Proverb For The Day
Here’s a verse that captured my attention, and I believe is worth repeating. (I even felt it worth committing to memory!) It’s from Proverbs 13:4 (NKJV):
“The soul of a lazy man desires, and has nothing; but the soul of the diligent shall be made rich.”
2 contrasts are thus seen here: the lazy man versus the diligent one.
The Lazy Man
The lazy man has desire in his soul, but has nothing. He craves. He wants. He has desires.
But he has nothing.
Maybe he’s got some dreams inside that soul of his, and things he’d like to see happen in his life, but those things never happen. Why? Because he’s lazy.
Sometimes I wonder if we, amidst laziness, think we have something while deceiving ourselves at the core. And the reality instead is that in our soul – we have a whole lot of nothingness. We may not even look lazy. We might look like everyone else, doing what is culturally acceptable all around us. But we are not diligent in the ways that will bring birth to our dreams and desires. We may even enjoy much “leisure”, but leisure perhaps yields way to that which could better be described as laziness and we choose to dwell in that place. The end result? Nothing. That man has nothing.
The Diligent Man
The diligent man (or woman) on the other hand will “be made rich” – where? In his bank account? No, that’s not what it says. In his soul. Wow – now that is fodder for thought. What does it mean to be rich in one’s soul? And what if this proverb is, in it’s very terminology, calling us to deeper riches than we’d initially considered and/or sought. What if the amount of one’s poverty and wealth is actually a soul-issue, not a matter of monetary funds?
So this begs another question – if I want soul riches, what kind of life do I need to be living in order to receive them? Obviously not a lazy one. A diligent one. But what kind of diligence is necessary? Busy working and striving? The kind that everyone says will take you to the top?
I’d venture that further meditation might lead us to a different conclusion about the kind of diligence necessary for the reaping of soul riches. Perhaps this diligence is different than the kinds of diligence that would bring material wealth. What if it is calling us to be diligent in deep, mysterious things that will impact the soul? What does that look like?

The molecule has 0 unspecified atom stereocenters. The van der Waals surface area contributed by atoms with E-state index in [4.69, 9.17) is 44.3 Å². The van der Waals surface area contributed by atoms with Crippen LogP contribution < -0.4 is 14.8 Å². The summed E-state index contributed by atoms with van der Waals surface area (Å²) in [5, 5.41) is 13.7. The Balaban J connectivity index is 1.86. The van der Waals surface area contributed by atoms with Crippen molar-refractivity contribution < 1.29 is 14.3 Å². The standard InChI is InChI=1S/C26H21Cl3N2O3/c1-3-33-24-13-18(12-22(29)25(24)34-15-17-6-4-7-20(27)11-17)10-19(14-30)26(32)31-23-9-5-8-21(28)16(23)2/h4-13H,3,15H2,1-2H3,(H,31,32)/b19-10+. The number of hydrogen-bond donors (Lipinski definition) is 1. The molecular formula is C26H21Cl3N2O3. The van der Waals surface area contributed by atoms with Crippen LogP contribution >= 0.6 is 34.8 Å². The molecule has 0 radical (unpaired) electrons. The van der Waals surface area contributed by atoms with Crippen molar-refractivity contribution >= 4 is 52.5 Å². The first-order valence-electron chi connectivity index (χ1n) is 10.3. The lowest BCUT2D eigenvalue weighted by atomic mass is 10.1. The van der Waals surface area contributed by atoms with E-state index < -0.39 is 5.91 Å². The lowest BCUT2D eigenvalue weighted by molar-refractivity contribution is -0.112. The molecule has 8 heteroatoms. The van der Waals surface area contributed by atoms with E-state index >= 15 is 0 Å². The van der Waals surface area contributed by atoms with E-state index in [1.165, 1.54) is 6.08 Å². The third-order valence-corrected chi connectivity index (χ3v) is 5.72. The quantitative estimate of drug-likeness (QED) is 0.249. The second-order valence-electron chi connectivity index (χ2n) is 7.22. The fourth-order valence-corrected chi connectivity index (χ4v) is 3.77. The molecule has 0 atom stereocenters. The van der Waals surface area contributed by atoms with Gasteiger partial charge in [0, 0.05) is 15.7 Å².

Having said the above, and prompted to make this simple sentence the subject of extended meditation, a few final questions come to mind.
First, does leisure = wellness? (Sometimes I think we have that perspective, but perhaps it is worth a second thought. Is leisure truly a sign of wellness?) In and of itself, I’m going to argue that is is not (though I do believe there is absolutely a place for rest and recreation!) But in my opinion, wellness is not defined by leisure (which can, in excess, perhaps translate into laziness). Too much leisure could mean too much laziness, if we’re honest.
And secondly, in what ways can we be diligent unto the reaping of soul riches? “Soul riches”…now that sounds like true wellness to me. How do we find that kind of wellness? Beyond worldly wealth, beyond material possessions that may be attained through some level of earthly diligence. In what areas of life could you choose diligence, and thus open to the door to the possibility of being “made rich”?
Optional: Take 3 minutes, close your eyes, and just let that question simmer within you. Ask God to show you what He wants to say to you about this, and see what rises up inside.
One final thought: did you notice the verb tenses that provide an additional contrast in this verse?
Lazy man (present tense) “has” nothing.
Diligent [man] (future tense) “shall be made rich.”
Aha. So diligence might require an investment over time, prior to the yielding of the fruit for which we long. It might not be immediate.
I know for me, I started dietary changes around the fall of 2000, but really took my health problems by the horn, as it were, amidst major flare-ups around 2004. And the final shift out of my “chronically ill” stage, occurred in late 2009 – roughly 5 years later. 5 years of commitment, of diligence, of willingness to try and try and try again, hoping one day it would somehow yield the change I desperately longed for. I never knew it would take so long.
We often want a quick fix, don’t we? (I’m a culprit and can really struggle with waiting!) And if we don’t get the fix when we want it, in our timeframe, we choose laziness. Trouble is, laziness won’t move us forward. It won’t lead us to richness of soul.
Getting the true riches we are seeking is a process requiring diligence, and shall come (future tense) as we choose to be diligent men and women. It might not be today. Or even tomorrow. Or even next year. But our soul shall be made rich if we will be diligent.
Will you choose the way of diligence?
If so, your soul will be made rich.